Editor's Note: This story was updated Jul 21, 2017, with comments from Tina Tan, MD, MPH, New Jersey state epidemiologist.
In June 2016, the US Centers for Disease Control and Prevention (CDC) issued a clinical alert about an emerging multidrug-resistant fungus causing serious and frequently deadly invasive infections in healthcare settings around the world. The warning was intended as a message to healthcare providers to keep an eye out for Candida auris, which at that point had been found in only a handful of US patients.
More than a year later, the CDC has identified 98 clinical C auris infections in nine states, some of them dating back to 2013, and the fungus has been isolated from an additional 110 patients. That's not a lot, but it's more than CDC officials wanted to see.
"We were really hoping it wasn't here yet, to be honest with you," Tom Chiller, MD, MPHTM, chief of the Mycotic Diseases Branch at the CDC, said in an interview.
Gaining hospital footholds
Candida infections are not uncommon in US hospitals, and they're often associated with high morbidity and mortality. But C auris is different, and it doesn't act like a "typical Candida," Chiller said. Most Candida infections are isolated incidents that occur in patients who carry the yeast in their gut. But what Chiller had learned from his conversations with colleagues in countries like Pakistan and the United Kingdom was that C auris was being transmitted in hospitals.
"That's what caused us to put out the alert," Chiller said. "That was enough evidence to push us over the edge and say, 'yeah, this is definitely a hospital-transmitted organism.'"
So far, C auris appears to be following that pattern in the United States, with clear indications of hospital transmission. While six states have reported only one clinical case, New York and New Jersey have reported 68 and 20, respectively, and whole-genome sequencing has revealed that the isolates within each state appear highly related to one another. Furthermore, the epidemiology indicates that many of the New York and New Jersey patients had overlapping stays at interconnected long-term–care facilities and acute care hospitals.
"To say that transmission is occurring in these settings is definitely the case," Chiller said.
That's confirmed by Tina Tan, MD, MPH, New Jersey state epidemoliogist. "Among our cases...what we're commonly seeing is that there has been healthcare exposure," Tan said in an interview.
Hospital transmission is occurring because C auris likes to stay on skin and is hard to kill when it gets on hospital surfaces. And once it gets into a healthcare facility, it tends to stay. "It's a lot more challenging once it's got a foothold," Chiller said.
But what's not clear is exactly how the fungus is being transmitted, whether patients are acquiring it from hospital bedding or bed rails, for example, or from healthcare workers who've had contact with infected or colonized patients. "We know those are all ways in which typical hospital bacteria is transmitted, so we're tackling them all," Chiller added.
In response, the CDC is recommending that all infected or colonized patients be placed in a single-patient room under standard and contact precautions, and that those rooms are disinfected daily. The agency also recommends screening close contacts of C auris patients for potential colonization and informing receiving healthcare facilities when an infected or colonized patient is being transferred.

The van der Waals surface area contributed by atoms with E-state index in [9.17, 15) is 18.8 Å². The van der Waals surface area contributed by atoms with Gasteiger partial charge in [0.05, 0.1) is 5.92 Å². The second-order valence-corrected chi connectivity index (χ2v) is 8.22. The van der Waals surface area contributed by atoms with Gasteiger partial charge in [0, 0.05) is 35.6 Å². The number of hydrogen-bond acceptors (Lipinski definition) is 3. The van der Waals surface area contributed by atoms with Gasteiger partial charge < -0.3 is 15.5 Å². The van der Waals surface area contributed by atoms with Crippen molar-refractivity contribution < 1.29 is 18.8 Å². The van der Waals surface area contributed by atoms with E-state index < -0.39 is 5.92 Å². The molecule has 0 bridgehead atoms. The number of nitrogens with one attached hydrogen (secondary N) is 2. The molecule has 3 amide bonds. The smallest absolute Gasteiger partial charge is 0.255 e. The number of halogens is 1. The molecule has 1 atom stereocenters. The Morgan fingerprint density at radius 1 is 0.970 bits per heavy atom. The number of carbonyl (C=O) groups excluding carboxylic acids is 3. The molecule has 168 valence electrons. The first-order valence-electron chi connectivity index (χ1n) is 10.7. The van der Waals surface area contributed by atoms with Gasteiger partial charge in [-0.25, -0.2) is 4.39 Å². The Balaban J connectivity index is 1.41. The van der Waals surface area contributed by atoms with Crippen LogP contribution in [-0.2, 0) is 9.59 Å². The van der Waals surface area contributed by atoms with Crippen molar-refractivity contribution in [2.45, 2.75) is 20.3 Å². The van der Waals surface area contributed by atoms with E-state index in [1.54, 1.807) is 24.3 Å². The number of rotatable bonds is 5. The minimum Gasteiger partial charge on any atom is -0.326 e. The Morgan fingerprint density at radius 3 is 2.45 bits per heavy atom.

Tan said her department is also focusing on opportunities to improve and reinforce hand hygiene in affected facilities, not only among staff but also among patients and visitors. "That's really important as well, to ensure that visitors are aware of some of the considerations related to infection control and hand hygiene," she said.
Concerns over high resistance
CDC investigators have also found worrisome evidence of another trend seen in international C auris cases—resistance to the three major classes of antifungals used to treat Candida infections.
In the May 19 Morbidity and Mortality Weekly Report (MMWR), investigators reported that antifungal susceptibility tests of the first 35 clinical isolates showed that 86% were resistant to fluconazole, 43% were resistant to amphotericin B, and 3% were resistant to echinocandins.
Chiller called the evidence of multidrug resistance "super concerning."
Preventing spillover to healthier populations
Also unclear is just how deadly the fungal pathogen is. C auris, which was originally identified in the ear of a patient in Japan in 2009, can cause serious invasive infections that affect the bloodstream, heart, brain, ear, and bones, and Chiller said the mortality rate has been high. But to this point, the cases have involved patients with multiple underlying health conditions, which makes it difficult to know whether the infection is killing patients.
"These patients are very complicated, so it's hard to tease apart," Chiller said. "A lot of the times they're sick with other things, and then they get Candida auris on top of that."
A CDC fact sheet estimates that more than 1 in 3 patients with invasive C auris infection die. But Chiller said that a recent review by colleagues in Pakistan of 100 candidemia patients indicated that at least half died from the infection. In addition, some of the patients were relatively healthy. The spread of C auris into healthier populations is a scenario Chiller is hoping to prevent in US hospitals.
"We want to keep it a rare infection," he said. "I'm just concerned that if it spills over into the general realm of Candida infections, like it has in some of these other countries, then we are dealing with the potential for a highly resistant bug to really take off."
Jul 17 CIDRAP News story "CDC reports uptick in Candida auris cases"
May 19 MMWR Notes from the Field